The Power of the Bicycle


Riding with a plethora of ladies at Cyclofemme Madison

Freedom- it’s the first that that comes to mind when I think about cycling. Buying my first road bike was probably the best decision I’ve ever made. After high school I moved to Madison, WI. A college town that in the 13 years I’ve lived here, will forever have issues with parking and cramming traffic riddled streets with cars. Cars trying to navigate the tiny isthmus between our two massive lakes.

I found riding a bike to be one of the most efficient and inexpensive ways to get to where I needed to go. I started riding out of necessity more than anything, but it opened the door to some pretty amazing experiences.

My love for two wheels really started to grow when I decided to purchase an 80’s Raleigh Sportif. It was an old 12 speed bike with a step through frame and friction shifters. Having little experience with maintaining a bike with actual gears, I decided to ask a friend to help convert it to a single speed, in order to simplify the riding experience.

The Raleigh Sportif decked out in hipster glory.

That bike took me between my two jobs, on bike camping trips, to commutes to the grocery store, and everywhere in between. I loved it. One of the  two jobs I rode it to was at a local bike shop. A friend helped me get a job on the sales floor and it inspired me to sign up for my first ever charity bike ride. Working at the shop afforded me access to inexpensive or even free gear from fellow employees. I was able to purchase my first “road”, technically it was a cyclocross bike, for the ride. I had chosen to purchase a Surly Cross Check.

The Surly CrossCheck that fueled my passion.

I picked it due to it’s versatility. I could put smooth road tires on it, I could outfit it with a rack or fenders, and use it for commuting. It fit the bill for everything I needed out of a bike.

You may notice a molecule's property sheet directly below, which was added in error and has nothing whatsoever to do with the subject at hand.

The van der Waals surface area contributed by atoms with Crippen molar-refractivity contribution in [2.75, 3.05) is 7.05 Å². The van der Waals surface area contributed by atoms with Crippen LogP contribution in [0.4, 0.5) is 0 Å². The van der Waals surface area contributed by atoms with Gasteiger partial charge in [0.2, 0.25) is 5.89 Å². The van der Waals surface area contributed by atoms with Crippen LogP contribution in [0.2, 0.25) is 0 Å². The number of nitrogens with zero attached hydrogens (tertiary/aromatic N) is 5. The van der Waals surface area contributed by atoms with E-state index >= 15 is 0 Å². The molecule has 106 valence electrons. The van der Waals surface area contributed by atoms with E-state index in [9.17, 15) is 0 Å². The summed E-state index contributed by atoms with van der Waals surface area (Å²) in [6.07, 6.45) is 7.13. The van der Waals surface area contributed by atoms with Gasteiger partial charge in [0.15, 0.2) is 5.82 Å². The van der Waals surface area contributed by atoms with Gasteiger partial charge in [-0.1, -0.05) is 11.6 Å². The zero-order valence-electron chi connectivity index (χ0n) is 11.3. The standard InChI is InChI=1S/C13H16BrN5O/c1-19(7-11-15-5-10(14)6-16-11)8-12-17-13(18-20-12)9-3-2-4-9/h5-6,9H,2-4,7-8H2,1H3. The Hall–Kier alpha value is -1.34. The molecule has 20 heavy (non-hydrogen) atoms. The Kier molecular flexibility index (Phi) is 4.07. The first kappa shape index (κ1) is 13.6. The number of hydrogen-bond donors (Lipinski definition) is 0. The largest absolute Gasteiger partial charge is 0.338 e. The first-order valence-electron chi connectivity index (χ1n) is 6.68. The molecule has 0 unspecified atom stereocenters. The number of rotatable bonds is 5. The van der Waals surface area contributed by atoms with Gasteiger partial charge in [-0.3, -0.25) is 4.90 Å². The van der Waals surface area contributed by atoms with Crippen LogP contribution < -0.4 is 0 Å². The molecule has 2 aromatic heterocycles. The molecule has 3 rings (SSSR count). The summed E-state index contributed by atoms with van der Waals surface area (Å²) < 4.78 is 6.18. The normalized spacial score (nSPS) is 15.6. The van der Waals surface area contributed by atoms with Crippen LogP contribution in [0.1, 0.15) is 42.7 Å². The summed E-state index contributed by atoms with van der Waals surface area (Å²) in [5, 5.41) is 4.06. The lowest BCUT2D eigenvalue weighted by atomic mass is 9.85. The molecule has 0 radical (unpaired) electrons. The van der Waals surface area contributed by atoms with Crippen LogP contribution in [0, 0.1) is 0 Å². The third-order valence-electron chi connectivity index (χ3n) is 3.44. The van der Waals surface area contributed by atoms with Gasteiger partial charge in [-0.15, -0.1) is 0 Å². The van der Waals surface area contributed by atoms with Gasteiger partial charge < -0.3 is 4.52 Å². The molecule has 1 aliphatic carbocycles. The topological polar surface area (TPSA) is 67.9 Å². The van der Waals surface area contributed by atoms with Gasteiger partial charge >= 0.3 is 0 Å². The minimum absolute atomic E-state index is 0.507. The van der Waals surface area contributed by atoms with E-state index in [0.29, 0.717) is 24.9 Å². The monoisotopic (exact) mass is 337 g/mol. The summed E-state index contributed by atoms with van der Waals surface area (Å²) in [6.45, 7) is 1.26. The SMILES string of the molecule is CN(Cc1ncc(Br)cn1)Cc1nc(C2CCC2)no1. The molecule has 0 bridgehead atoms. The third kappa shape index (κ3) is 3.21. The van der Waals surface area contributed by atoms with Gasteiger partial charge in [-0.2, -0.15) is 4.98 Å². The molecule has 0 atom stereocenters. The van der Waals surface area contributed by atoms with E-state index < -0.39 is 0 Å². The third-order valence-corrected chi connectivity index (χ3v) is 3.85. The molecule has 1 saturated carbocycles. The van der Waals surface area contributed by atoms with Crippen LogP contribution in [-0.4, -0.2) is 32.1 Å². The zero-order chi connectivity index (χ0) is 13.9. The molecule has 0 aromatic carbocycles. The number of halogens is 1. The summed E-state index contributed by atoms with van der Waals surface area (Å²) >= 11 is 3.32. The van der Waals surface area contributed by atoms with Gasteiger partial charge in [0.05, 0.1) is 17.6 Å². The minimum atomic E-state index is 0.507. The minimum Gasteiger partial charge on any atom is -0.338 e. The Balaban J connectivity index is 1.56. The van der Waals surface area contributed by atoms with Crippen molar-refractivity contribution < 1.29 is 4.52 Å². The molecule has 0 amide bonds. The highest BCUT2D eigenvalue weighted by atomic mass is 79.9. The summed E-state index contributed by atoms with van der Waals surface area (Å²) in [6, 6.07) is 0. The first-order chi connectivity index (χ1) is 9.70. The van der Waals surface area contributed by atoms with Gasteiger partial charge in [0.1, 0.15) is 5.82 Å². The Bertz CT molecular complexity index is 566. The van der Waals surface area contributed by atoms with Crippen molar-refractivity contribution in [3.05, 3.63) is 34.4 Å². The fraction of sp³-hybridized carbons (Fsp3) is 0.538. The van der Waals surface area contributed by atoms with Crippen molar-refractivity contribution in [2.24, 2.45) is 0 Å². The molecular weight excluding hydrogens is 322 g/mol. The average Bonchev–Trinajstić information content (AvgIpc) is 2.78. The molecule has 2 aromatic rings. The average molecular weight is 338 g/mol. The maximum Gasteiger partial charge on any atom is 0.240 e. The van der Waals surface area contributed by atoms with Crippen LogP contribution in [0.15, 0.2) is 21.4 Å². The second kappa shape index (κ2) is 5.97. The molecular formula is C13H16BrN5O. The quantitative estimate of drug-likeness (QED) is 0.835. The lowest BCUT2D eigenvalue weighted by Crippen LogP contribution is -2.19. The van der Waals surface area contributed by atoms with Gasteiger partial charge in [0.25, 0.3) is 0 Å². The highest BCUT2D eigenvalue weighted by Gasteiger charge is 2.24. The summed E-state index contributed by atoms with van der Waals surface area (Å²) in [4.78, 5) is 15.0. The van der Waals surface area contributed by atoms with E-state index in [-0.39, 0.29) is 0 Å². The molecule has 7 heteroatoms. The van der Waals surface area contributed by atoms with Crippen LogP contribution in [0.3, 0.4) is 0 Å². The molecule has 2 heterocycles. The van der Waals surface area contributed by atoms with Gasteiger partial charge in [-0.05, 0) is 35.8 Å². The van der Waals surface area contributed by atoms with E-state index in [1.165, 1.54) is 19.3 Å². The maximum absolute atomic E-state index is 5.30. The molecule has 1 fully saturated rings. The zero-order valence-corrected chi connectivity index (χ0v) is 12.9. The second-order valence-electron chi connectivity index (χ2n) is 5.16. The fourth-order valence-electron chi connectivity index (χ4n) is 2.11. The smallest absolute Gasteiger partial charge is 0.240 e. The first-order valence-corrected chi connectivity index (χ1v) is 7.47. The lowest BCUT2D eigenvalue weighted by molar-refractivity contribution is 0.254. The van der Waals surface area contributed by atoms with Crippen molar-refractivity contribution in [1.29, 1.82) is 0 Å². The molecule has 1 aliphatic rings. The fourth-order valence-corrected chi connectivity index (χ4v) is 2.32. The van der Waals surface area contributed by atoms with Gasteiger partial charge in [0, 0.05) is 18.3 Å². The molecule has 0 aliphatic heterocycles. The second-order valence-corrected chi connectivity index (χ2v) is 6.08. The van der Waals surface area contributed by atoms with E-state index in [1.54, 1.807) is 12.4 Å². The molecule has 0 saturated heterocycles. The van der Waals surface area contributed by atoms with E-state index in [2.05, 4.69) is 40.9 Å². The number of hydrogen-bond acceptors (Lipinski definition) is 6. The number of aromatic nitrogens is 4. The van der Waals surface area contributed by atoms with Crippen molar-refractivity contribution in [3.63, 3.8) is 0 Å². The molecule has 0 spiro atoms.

My training rides consisted of rides around our beautiful lakes, commutes to my job across town, rides on the Capital City Trail, rail trail excursions, and even let me to do my first really long overnight ride. My partner and I rode to Governor Dodge on Military Ridge and back to Madison.

It became my obsession. All I could think about were bikes and cycling gear. I obsessed over components, what clothing to buy, commuter gear, and getting as many miles in as I could on that bike. I had worked hard all summer to save up for the bike between my two jobs. I wasn’t in school at the time and had been staying practically rent free with my partner in our tiny one bedroom in downtown Madison. It was a wonderful time to start a new, expensive hobby!

That summer we had also completed our first Wisconsin Aids Ride, known as the ACT ride. It was 300 miles in four days across Wisconsin’s famous Driftless region. Each day we cycled a different portion of the state and we camped at local schools at night. It was hot, the hills were hard, but it was incredibly satisfying to get to the finish at the Capitol Square, in the heart of downtown Madison.

Many hours of training, fundraising, and agonizing over gear to bring all paid off for that experience.

It truly changed my life and it’s led me to a passion that still burns within me. I enjoy telling people my story about how I got so involved with the world of cycling, because I started out to it being completely new and absolutely clueless. Yes, it can be intimidating coming into a new activity where you know absolutely nothing, but it’s worth trying it out. You never know where it may take you.

We have all been there and you are never completely on your own when starting something new. Just a reminder as you may be looking to hop into something that is new or scary.

Cycling led me to where I am today and it’s opened my eyes to so many wonderful things. It helped give me the confidence I needed to know that I can make it through something that is extremely challenging. It provided me mental and physical strength I never knew I had and I want to take a moment to reflect upon that and thank cycling for what it has provided me.

It’s a wonderful stepping stone into wellness and I would encourage everyone to give it a go!

A recent photo of myself. I took up mountain biking within the last couple of years.

Soma Doublecross Build Longterm Review

A year ago I had an idea for a fun winter project, build my own bike up from parts. I’ve had some experience wrenching on my own bikes over the past few years, but never built a bike from the ground up. I was looking for a bike that I could use as a commuter, light tourer, and something I could use for century rides.